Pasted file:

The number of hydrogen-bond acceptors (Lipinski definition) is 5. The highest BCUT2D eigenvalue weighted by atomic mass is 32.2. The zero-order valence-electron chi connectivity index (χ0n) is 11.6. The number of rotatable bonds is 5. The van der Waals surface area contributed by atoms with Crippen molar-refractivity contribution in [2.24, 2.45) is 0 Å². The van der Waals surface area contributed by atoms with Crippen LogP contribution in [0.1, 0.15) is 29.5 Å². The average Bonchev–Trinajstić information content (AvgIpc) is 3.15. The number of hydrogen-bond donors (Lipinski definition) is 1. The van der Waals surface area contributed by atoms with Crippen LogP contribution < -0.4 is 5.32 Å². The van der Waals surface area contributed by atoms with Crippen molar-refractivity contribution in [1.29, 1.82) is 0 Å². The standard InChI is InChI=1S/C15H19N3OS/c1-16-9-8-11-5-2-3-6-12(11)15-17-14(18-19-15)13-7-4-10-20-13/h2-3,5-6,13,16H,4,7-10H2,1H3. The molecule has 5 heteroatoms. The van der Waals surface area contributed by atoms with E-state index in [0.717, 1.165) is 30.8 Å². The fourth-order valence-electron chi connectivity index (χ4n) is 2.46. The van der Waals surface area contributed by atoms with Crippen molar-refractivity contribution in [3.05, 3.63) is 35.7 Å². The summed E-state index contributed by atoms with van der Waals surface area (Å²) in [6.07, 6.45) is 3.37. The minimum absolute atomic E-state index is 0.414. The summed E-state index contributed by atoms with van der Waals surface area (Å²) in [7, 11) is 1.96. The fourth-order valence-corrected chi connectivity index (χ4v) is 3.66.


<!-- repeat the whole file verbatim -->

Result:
The number of hydrogen-bond acceptors (Lipinski definition) is 5. The highest BCUT2D eigenvalue weighted by atomic mass is 32.2. The zero-order valence-electron chi connectivity index (χ0n) is 11.6. The number of rotatable bonds is 5. The van der Waals surface area contributed by atoms with Crippen molar-refractivity contribution in [2.24, 2.45) is 0 Å². The van der Waals surface area contributed by atoms with Crippen LogP contribution in [0.1, 0.15) is 29.5 Å². The average Bonchev–Trinajstić information content (AvgIpc) is 3.15. The number of hydrogen-bond donors (Lipinski definition) is 1. The van der Waals surface area contributed by atoms with Crippen LogP contribution < -0.4 is 5.32 Å². The van der Waals surface area contributed by atoms with Crippen molar-refractivity contribution in [1.29, 1.82) is 0 Å². The standard InChI is InChI=1S/C15H19N3OS/c1-16-9-8-11-5-2-3-6-12(11)15-17-14(18-19-15)13-7-4-10-20-13/h2-3,5-6,13,16H,4,7-10H2,1H3. The molecule has 5 heteroatoms. The van der Waals surface area contributed by atoms with E-state index in [0.717, 1.165) is 30.8 Å². The fourth-order valence-electron chi connectivity index (χ4n) is 2.46. The van der Waals surface area contributed by atoms with Crippen molar-refractivity contribution in [3.05, 3.63) is 35.7 Å². The summed E-state index contributed by atoms with van der Waals surface area (Å²) in [6.07, 6.45) is 3.37. The minimum absolute atomic E-state index is 0.414. The summed E-state index contributed by atoms with van der Waals surface area (Å²) in [7, 11) is 1.96. The fourth-order valence-corrected chi connectivity index (χ4v) is 3.66.